ADHD and Offending: ADHD Assessments for Lawyers

We provide expert psychologist reports for solicitors and barristers whose clients with ADHD are involved in legal proceedings. These reports are helpful in criminal, employment, personal injury, and family cases where ADHD is a relevant issue in understanding the behaviour of the claimant, defendant, or respondent. Reports are also used to ensure that individuals with ADHD have a more level playing field in legal proceedings. The necessary reasonable adjustments (special measures) are implemented to ensure that litigants with ADHD can participate more fully in legal proceedings. We also work with employers and employees to ensure that reasonable adjustments are made for people with ADHD in employment and education, a legal right under the Equality Act 2010 for individuals with ADHD.

ADHD Diagnostic Assessments for the Legal Profession

We can provide ADHD reports for court within seven days or less. We also assess whether a diagnosis of ADHD has been adequately made and whether there are grounds to conclude that the individual with the diagnosis of attention-deficit hyperactivity disorder does not meet the diagnostic criteria for the condition.


ADHD and the Law

Attention-deficit hyperactivity disorder (ADHD) is a disability under the Equality Act 2010; this means that reasonable adjustments must be made for people with ADHD in education, employment and the legal system. People with ADHD who are discriminated against (directly or indirectly) because of their neurodiverse condition have a right to take legal action by making a claim in a Court or Tribunal because of that discrimination.

ADHD and the Criminal Justice System

There is a well-established relationship between ADHD and offending. Defendants with ADHD are significantly overrepresented in the criminal justice system. Approximately 1 in 4 people in the prison population has a diagnosis of ADHD. This equates to greater than eight times the rate of prevalence of ADHD in the population at large. Young people with ADHD are also disproportionately represented, with there being five times more young people with ADHD in prisons and approximately ten times more adults with ADHD in prisons. Other estimates suggest that 45% of young offenders have ADHD, and some 24% of adults have ADHD in prisons.

The Ministry of Justice Prison Strategy White paper emphasises the need to understand the reasonable adjustments in special measures needed for people with ADHD in the courts, the stations, and prisons better. These concerns are articulated in a joint inspection report entitled "Neurodiversity in the Criminal Justice System."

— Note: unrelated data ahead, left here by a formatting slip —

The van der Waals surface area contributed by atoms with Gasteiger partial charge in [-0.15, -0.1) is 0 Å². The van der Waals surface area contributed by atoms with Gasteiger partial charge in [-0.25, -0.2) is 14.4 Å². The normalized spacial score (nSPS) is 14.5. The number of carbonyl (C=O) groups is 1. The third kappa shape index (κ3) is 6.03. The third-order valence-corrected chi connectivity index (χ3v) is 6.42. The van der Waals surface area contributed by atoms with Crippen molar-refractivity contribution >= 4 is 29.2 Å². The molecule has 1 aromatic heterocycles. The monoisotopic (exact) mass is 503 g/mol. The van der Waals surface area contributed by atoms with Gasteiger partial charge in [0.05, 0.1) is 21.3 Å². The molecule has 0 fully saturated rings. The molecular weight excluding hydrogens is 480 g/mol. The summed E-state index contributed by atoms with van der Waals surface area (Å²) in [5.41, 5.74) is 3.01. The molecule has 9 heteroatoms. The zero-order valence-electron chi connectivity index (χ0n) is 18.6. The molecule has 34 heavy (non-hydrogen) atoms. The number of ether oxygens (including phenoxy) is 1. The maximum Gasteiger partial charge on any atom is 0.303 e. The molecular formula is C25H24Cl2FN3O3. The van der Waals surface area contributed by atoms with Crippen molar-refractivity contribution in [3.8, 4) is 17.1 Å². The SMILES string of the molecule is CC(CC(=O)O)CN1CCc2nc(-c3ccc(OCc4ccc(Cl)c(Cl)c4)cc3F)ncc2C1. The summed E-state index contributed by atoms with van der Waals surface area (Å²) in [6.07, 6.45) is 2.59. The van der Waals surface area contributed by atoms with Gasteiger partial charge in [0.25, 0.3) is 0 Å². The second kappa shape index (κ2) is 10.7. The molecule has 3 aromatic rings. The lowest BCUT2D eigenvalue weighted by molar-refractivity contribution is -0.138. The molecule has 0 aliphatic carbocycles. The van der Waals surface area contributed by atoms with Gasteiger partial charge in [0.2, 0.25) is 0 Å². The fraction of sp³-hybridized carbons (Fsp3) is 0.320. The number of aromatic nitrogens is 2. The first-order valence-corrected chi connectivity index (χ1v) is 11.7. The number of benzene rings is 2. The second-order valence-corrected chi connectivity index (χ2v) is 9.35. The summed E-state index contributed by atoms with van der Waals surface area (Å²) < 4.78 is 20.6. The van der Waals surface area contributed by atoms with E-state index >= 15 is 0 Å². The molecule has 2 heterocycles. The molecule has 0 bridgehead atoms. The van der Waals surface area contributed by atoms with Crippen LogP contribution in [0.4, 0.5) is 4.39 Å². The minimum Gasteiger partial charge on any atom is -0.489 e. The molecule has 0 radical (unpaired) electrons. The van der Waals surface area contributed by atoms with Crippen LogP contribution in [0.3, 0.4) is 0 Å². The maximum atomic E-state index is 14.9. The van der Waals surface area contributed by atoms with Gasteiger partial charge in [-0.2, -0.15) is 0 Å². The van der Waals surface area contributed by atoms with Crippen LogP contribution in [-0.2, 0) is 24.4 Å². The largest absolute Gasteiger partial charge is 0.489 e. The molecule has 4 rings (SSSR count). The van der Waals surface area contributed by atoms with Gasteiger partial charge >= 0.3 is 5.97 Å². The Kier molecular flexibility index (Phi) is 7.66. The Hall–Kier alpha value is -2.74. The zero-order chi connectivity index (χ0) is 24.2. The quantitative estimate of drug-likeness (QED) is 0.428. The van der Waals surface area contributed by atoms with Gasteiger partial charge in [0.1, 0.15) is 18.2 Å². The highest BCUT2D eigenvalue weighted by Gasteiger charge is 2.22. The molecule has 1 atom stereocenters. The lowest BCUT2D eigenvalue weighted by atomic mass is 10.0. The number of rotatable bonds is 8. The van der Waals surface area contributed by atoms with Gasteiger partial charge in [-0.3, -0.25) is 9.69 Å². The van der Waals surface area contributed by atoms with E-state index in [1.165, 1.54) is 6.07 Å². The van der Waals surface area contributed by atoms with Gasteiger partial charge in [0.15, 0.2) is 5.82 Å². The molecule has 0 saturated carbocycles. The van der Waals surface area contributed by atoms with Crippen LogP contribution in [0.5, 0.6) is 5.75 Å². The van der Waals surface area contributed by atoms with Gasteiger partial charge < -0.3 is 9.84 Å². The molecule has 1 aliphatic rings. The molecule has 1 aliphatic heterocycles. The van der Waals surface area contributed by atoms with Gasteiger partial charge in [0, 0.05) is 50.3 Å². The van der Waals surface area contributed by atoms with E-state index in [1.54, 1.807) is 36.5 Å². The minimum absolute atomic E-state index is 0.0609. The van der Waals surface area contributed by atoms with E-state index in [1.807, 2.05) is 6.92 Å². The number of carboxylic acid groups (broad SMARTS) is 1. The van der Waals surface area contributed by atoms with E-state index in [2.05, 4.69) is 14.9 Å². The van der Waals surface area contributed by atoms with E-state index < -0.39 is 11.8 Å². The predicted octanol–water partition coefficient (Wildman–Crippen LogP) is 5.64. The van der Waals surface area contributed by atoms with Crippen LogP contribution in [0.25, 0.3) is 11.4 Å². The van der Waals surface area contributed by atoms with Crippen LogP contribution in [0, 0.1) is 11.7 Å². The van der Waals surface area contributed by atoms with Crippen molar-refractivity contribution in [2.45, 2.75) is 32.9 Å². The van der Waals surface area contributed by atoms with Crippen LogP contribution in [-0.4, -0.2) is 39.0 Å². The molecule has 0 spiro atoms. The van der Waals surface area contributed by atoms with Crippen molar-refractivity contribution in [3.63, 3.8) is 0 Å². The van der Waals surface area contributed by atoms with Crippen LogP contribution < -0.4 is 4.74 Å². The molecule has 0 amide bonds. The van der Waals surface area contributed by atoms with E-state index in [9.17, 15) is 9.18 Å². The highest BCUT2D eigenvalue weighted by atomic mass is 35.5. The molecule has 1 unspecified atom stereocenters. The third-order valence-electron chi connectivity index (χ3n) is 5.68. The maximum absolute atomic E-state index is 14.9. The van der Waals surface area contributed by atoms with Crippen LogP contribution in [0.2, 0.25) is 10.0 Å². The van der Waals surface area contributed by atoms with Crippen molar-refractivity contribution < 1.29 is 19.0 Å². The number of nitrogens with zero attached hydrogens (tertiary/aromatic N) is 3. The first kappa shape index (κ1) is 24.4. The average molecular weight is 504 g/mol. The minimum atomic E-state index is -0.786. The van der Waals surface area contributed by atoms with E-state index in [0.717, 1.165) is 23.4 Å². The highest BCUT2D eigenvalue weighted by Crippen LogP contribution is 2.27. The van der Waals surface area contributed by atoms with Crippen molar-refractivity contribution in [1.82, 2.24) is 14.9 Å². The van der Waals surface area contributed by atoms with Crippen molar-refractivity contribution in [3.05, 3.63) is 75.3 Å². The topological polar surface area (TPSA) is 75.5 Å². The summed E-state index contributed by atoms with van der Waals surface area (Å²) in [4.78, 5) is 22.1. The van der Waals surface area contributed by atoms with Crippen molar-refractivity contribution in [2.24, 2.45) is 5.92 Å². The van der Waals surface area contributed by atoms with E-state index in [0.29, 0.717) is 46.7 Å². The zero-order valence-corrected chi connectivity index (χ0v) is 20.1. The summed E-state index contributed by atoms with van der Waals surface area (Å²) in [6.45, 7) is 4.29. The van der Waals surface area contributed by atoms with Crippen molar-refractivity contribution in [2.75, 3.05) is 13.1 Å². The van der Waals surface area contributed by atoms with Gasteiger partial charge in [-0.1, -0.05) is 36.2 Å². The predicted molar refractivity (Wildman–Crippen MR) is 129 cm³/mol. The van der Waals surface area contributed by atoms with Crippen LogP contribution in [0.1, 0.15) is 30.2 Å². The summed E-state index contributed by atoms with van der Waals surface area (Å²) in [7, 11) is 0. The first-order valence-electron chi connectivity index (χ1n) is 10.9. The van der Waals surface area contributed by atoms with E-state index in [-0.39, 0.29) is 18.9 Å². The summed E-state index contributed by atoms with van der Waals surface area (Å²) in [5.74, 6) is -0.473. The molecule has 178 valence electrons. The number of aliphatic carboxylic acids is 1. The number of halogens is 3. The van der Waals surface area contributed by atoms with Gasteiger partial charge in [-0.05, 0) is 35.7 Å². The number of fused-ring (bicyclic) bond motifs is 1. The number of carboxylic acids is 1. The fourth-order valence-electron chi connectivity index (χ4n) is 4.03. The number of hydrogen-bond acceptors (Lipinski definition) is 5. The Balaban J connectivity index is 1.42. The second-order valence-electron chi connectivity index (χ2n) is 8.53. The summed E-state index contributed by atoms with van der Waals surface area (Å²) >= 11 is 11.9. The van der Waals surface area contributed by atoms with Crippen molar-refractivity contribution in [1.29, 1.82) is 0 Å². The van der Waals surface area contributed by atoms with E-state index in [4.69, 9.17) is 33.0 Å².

Why Are People with ADHD Overrepresented in the Criminal Justice System?

Many people with ADHD act on the spur of the moment impulsively without weighing up the consequences of their actions, and this sometimes results in criminal activity. Additionally, individuals with ADHD frequently find it challenging to regulate their emotions; consequently, they can be susceptible to violent outbursts. There is a relationship, therefore, between attention deficit hyperactivity disorder "ADHD" and a greater propensity to be engaged in criminal behaviour as a result of high levels of impulsivity and difficulty with self-control, both factors are at the heart of a diagnosis of ADHD. Furthermore, individuals with ADHD are often involved in greater levels of risk-taking behaviour and find it more challenging to foresee the consequences of their actions and plan. These characteristics frequently increase the probability of criminal conduct and also adversely affect the ability of individuals with ADHD to give evidence in civil, family, and employment law proceedings.

The Royal College of Psychiatrists has reiterated the difficulty that individuals with ADHD face in managing their executive function and the problems that they have in delay in reward, which frequently explains why individuals with ADHD are involved in thoughtless and impulsive crime. Research studies with young people who have ADHD have highlighted the difficulties that they have in being able to foresee and understand other people's emotional responses. These factors have been shown to be closely associated with the risk of offending. These difficulties are exacerbated by the strong relationship of ADHD with conduct disorder and dissocial personality disorder.

ADHD and Offending

Many individuals with ADHD become involved in the legal system because of problems they experience as children and teens, which include poor academic performance, low school attendance records or dropping out of education and responding with defiance and aggression to people in authority. Proportionately higher unemployment rates and also involvement with drugs and other substances tend to be proportionately higher in this group of individuals. There is a strong relationship between these factors and legal difficulties culminating in the involvement in the judicial system.

ADHD Often Occurs With Other Conditions, Which Leads To A Higher Chance Of Offending